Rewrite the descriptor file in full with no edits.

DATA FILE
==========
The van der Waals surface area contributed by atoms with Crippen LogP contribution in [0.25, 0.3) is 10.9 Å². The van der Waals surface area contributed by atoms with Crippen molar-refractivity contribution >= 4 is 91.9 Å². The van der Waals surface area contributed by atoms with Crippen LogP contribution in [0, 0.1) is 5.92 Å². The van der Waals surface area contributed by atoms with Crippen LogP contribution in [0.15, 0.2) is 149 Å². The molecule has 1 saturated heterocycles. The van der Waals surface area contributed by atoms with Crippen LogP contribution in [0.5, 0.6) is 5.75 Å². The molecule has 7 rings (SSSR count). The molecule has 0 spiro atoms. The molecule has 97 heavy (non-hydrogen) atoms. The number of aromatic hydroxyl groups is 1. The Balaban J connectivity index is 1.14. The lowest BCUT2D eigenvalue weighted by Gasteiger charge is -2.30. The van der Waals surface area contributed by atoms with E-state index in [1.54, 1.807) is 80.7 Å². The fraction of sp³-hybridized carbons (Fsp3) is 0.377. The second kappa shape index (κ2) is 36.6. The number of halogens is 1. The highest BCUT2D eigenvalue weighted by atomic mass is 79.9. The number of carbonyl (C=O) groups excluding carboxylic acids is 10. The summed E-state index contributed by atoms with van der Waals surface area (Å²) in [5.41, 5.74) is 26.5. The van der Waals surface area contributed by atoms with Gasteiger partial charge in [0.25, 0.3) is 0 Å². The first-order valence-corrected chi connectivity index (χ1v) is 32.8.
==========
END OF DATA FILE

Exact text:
The van der Waals surface area contributed by atoms with Crippen LogP contribution in [0.25, 0.3) is 10.9 Å². The van der Waals surface area contributed by atoms with Crippen molar-refractivity contribution >= 4 is 91.9 Å². The van der Waals surface area contributed by atoms with Crippen LogP contribution in [0, 0.1) is 5.92 Å². The van der Waals surface area contributed by atoms with Crippen LogP contribution in [0.15, 0.2) is 149 Å². The molecule has 1 saturated heterocycles. The van der Waals surface area contributed by atoms with Crippen LogP contribution in [0.5, 0.6) is 5.75 Å². The molecule has 7 rings (SSSR count). The molecule has 0 spiro atoms. The molecule has 97 heavy (non-hydrogen) atoms. The number of aromatic hydroxyl groups is 1. The Balaban J connectivity index is 1.14. The lowest BCUT2D eigenvalue weighted by Gasteiger charge is -2.30. The van der Waals surface area contributed by atoms with E-state index in [1.54, 1.807) is 80.7 Å². The fraction of sp³-hybridized carbons (Fsp3) is 0.377. The second kappa shape index (κ2) is 36.6. The number of halogens is 1. The highest BCUT2D eigenvalue weighted by atomic mass is 79.9. The number of carbonyl (C=O) groups excluding carboxylic acids is 10. The summed E-state index contributed by atoms with van der Waals surface area (Å²) in [5.41, 5.74) is 26.5. The van der Waals surface area contributed by atoms with Gasteiger partial charge in [0.25, 0.3) is 0 Å². The first-order valence-corrected chi connectivity index (χ1v) is 32.8.